Friends and family of a Richmond, B.C., man fighting two rare forms of cancer are urging the public to sign up as stem cell donors in the hope they can find a match.
Martin Lintag, 30, has acute lymphocytic leukemia and acute myeloid leukemia and needs a stem cell donation to survive.
But he’s facing a bigger challenge than some others who develop these diseases. Lintag is Filipino — an ethnicity that’s poorly represented among the Canadian Blood Service’s (CBS) OneMatch donor database.
According to Sarah Jasmins, CBS stem cell territory manager for Western Canada, 68 per cent of the database is Caucasian. Less than one per cent is Filipino.
“Essentially, you’re looking for a needle in a haystack, and their haystack is so much smaller when compared to Caucasian patients,” she said.
Sharing an ethnicity with someone is not essential for a stem cell match, but makes it much more likely.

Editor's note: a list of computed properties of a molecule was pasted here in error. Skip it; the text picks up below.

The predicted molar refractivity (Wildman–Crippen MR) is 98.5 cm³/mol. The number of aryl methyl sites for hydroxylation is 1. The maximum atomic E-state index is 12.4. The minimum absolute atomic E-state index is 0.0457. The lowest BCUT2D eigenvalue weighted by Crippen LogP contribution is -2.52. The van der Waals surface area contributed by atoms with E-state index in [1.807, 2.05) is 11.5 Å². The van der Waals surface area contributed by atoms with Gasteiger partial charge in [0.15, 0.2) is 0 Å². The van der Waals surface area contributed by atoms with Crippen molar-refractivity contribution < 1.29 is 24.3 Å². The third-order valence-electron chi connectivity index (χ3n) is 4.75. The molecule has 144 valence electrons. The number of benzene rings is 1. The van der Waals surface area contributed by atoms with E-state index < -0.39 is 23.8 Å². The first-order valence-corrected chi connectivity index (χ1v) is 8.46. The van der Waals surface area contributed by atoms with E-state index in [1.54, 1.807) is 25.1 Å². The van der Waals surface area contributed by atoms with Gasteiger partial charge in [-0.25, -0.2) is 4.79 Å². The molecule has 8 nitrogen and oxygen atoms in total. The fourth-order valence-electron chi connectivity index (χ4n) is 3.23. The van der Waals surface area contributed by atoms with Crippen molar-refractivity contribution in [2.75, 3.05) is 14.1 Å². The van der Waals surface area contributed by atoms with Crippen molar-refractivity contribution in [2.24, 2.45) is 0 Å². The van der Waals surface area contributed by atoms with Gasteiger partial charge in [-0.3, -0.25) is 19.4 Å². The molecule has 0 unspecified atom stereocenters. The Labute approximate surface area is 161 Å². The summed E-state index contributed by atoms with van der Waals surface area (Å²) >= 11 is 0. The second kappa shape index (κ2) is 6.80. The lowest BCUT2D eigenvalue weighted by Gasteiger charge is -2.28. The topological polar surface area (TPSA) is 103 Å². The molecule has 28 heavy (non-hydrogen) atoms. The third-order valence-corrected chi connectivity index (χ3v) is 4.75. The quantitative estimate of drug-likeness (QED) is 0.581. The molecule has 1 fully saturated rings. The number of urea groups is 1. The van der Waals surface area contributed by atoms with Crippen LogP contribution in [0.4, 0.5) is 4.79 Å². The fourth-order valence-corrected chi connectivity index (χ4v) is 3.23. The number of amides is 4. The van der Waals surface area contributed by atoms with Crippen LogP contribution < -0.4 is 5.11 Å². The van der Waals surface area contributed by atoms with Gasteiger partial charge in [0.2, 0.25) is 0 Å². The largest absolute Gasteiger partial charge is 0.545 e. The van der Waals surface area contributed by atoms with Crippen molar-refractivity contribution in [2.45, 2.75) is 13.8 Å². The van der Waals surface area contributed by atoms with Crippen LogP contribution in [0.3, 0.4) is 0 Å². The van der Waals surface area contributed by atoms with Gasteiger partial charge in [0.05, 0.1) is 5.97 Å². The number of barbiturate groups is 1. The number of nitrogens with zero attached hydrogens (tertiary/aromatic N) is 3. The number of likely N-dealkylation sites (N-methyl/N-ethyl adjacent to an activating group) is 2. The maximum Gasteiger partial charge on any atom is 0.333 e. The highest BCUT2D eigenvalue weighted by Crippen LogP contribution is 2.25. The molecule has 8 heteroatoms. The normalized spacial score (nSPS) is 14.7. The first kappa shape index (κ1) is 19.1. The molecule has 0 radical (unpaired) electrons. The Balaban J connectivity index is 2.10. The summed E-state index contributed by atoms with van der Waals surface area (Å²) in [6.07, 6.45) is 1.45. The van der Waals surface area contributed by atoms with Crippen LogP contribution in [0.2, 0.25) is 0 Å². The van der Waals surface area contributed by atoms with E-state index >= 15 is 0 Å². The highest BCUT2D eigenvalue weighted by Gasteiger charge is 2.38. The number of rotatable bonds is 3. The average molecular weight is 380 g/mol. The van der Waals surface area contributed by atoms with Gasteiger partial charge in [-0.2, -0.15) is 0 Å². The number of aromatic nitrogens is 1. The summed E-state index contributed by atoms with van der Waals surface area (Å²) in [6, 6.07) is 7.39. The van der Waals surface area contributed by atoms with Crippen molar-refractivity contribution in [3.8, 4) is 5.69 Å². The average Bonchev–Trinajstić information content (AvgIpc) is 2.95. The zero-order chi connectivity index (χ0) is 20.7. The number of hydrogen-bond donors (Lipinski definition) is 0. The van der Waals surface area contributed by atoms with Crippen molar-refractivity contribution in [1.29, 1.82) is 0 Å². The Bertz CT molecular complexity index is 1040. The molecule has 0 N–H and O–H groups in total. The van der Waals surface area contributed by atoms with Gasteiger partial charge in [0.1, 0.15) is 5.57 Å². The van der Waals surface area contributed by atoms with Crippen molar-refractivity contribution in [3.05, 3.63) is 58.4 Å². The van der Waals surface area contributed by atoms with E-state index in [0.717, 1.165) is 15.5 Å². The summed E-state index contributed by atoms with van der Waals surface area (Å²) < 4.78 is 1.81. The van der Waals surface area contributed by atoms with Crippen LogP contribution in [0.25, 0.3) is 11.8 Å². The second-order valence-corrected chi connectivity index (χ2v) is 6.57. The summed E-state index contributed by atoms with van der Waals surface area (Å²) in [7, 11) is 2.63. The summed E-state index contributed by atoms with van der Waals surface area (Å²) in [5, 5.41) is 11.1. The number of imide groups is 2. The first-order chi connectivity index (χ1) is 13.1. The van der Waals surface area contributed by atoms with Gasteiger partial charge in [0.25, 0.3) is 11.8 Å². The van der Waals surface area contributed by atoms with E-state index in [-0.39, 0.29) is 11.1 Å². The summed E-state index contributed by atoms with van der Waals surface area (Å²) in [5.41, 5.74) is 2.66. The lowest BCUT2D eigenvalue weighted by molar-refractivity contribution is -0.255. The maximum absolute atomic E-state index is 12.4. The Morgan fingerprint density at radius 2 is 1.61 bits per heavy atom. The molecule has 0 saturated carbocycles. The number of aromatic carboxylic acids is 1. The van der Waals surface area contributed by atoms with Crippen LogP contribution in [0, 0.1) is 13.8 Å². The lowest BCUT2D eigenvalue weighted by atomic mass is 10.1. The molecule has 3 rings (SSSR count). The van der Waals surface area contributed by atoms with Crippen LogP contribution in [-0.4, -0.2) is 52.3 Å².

In a bid to find a donor, the CBS held a stem cell drive on Saturday from 10 a.m. to 6 p.m. at St. Joseph the Worker Parish at 4511 Williams Rd. in Richmond. The organization is looking for donors aged 17 to 35 years old.
Derek Leung, a friend of Lintag’s since the first grade, said he’s hopeful they’ll draw enough people to find that life-saving match.
“We’re trying with all our might to get the word out, to do things that might help,” he said.
“But it’s always still dicey. You never know when a match will come, when things will work in our favour, and so the more people that come out to this the better.”
The CBS says there are currently more than 1,400 people across the country waiting for stem cell donors.
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